Dahawaiian From United States of America, joined Jun 2001, 229 posts, RR: 0 Posted (12 years 3 weeks 2 days 8 hours ago) and read 775 times:
Why O why is it always bank policy (here in the US) to have the teller give the bank robbers the loot? How many times per day in America does some person go up to a bank teller with a note reading "I've got a gun" or "I've got a bomb," and the teller goes right ahead and forks over the dough? 99% of the time these clowns don't even have a weapon, not that this is the way the situation should be treated like in every instance. Usually the people who rob banks don't do it just once, but multiple times before they stop or are caught.
It seems like banks would rather have the criminal walk off with their money instead of confronting the perpetrator and attempting to defuse the situation. It is almost like following a hijacker's demands post 9/11. It just seems like banks would rather appease criminals than deal with them, leaving the effects to insurance or their clientele. I know many people will say that it is all in an attempt to prevent injury, but I believe more harm is being done by simply letting these people walk out with the loot without a confrontation. Are the banks the enabler, or is the policy of cooperation with a robber the best way in which to deal with a situation like this?
We don't take no stinkin' prisoners!
PROSA From United States of America, joined Oct 2001, 5644 posts, RR: 4
Reply 2, posted (12 years 3 weeks 2 days 7 hours ago) and read 716 times:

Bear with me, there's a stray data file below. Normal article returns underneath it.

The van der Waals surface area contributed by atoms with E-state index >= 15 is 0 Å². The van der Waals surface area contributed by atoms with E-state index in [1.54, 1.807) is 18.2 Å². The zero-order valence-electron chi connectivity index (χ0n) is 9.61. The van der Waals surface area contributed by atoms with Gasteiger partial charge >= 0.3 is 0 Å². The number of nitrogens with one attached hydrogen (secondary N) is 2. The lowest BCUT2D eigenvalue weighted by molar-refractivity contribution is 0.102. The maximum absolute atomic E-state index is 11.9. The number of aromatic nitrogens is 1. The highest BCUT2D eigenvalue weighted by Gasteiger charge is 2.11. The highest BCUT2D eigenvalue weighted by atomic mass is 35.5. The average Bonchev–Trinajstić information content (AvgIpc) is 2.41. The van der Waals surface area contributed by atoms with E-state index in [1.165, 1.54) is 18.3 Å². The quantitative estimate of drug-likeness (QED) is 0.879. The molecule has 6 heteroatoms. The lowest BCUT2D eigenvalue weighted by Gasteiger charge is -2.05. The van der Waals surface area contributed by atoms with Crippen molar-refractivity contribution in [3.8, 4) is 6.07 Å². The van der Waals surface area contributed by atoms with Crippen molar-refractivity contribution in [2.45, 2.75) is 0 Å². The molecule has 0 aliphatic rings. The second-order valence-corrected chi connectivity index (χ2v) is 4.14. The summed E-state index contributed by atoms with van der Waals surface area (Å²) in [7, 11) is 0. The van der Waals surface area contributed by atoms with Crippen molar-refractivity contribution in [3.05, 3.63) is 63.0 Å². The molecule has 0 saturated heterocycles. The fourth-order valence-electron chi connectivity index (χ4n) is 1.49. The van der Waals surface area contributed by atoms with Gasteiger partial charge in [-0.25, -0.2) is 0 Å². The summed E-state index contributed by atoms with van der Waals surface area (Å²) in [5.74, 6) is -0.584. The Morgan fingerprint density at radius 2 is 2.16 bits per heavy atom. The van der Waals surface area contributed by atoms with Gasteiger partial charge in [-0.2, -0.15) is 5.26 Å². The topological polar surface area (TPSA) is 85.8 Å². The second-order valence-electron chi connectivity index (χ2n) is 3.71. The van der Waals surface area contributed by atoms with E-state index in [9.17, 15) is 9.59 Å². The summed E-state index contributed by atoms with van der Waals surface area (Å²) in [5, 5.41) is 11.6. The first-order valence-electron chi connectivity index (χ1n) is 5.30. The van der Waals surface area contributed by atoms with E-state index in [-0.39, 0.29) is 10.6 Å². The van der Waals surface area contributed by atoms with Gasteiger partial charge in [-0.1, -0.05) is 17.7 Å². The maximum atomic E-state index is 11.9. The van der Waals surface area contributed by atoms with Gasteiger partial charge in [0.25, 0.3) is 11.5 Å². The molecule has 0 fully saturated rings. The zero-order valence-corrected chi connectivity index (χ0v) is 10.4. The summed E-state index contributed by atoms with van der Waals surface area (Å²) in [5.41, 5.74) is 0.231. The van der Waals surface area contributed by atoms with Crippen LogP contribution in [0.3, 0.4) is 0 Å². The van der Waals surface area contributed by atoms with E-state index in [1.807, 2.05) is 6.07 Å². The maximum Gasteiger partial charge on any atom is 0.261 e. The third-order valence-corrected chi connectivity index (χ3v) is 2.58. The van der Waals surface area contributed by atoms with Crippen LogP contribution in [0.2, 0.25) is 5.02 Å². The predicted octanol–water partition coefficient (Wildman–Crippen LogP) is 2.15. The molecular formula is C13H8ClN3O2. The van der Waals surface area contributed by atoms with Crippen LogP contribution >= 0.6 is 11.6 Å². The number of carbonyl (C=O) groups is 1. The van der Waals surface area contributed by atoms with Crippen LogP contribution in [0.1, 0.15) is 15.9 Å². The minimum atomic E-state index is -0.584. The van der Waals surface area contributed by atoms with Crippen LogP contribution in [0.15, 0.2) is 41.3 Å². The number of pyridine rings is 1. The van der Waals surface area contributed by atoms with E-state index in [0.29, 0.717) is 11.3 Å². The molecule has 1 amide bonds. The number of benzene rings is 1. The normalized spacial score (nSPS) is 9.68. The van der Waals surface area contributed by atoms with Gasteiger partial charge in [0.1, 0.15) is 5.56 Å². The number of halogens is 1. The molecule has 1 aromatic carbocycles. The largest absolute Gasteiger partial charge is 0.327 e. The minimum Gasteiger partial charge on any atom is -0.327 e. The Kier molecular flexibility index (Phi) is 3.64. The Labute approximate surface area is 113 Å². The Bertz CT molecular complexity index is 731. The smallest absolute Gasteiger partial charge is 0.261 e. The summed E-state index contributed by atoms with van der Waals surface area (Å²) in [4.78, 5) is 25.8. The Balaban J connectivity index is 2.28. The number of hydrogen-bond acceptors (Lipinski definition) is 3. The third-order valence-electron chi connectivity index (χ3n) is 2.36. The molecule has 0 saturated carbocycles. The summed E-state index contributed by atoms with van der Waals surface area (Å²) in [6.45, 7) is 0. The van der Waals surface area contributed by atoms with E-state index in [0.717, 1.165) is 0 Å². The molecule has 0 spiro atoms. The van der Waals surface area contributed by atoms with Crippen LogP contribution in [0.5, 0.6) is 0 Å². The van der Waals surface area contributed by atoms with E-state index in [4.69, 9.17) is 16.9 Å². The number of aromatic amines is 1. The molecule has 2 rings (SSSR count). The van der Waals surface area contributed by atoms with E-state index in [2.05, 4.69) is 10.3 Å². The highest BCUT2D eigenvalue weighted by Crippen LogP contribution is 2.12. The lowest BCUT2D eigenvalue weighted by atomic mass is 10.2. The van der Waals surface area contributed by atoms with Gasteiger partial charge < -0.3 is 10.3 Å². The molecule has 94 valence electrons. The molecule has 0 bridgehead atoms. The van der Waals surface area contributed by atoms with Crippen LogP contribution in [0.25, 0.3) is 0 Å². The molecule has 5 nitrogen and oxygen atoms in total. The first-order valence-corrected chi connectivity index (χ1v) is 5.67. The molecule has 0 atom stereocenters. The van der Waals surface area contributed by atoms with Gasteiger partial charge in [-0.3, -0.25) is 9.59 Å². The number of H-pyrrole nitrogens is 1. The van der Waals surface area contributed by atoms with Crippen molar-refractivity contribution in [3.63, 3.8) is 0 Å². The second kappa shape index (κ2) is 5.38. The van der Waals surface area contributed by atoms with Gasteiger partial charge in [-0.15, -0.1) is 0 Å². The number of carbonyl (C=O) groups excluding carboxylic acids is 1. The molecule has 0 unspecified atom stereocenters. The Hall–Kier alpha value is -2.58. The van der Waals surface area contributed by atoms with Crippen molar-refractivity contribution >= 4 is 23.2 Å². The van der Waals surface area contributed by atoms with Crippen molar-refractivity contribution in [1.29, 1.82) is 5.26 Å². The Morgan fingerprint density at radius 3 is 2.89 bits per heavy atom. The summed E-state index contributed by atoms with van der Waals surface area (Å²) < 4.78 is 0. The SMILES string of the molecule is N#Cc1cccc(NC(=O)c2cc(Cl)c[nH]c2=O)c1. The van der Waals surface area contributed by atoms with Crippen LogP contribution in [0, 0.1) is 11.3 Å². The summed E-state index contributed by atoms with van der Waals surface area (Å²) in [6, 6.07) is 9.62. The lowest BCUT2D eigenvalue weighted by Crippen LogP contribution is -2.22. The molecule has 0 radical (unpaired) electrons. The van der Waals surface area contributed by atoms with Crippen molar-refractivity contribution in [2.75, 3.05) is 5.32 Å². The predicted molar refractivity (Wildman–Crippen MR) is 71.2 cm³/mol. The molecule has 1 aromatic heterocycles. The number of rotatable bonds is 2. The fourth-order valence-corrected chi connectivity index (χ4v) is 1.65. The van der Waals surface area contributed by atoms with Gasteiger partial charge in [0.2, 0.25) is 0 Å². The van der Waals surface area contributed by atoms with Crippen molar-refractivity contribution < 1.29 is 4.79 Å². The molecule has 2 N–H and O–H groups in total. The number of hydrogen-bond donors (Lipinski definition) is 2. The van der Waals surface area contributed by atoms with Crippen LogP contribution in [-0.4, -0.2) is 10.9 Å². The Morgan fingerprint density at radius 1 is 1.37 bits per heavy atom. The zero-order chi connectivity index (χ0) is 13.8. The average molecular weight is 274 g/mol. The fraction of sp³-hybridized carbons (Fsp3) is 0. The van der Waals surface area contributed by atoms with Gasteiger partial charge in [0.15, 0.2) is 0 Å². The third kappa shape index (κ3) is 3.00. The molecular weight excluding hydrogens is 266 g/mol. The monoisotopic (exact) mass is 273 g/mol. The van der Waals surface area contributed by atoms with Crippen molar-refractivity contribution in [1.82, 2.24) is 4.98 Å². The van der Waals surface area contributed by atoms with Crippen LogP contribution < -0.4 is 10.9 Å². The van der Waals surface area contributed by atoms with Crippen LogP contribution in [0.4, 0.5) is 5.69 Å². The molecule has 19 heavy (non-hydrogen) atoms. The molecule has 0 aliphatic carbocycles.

The money is insured by the FDIC. That's why banks don't mind losing it.
Not quite. The FDIC insures depositors in case a bank fails. It does not insure the banks themselves, although most banks probably carry commercial insurance from private companies that may cover robberies.
"Let me think about it" = the coward's way of saying "no"
Saintsman From United Kingdom, joined Mar 2002, 2065 posts, RR: 2
Reply 5, posted (12 years 3 weeks 2 days 1 hour ago) and read 660 times:
I heard an amusing story about a bank robbery. A homeless man walked into a bank and asked for some money. The teller, thinking it was a hold up, emptied the till and handed it over. When the man was caught and charged with robbery he was found not guilty because he had asked for the money and it wasn't his fault that the teller thought they were being robbed. I don't think that any of the money was recovered either.
Ever noticed that banks don't get any sympathy when they are robbed? Maybe it's something to do with the obscene profits they make.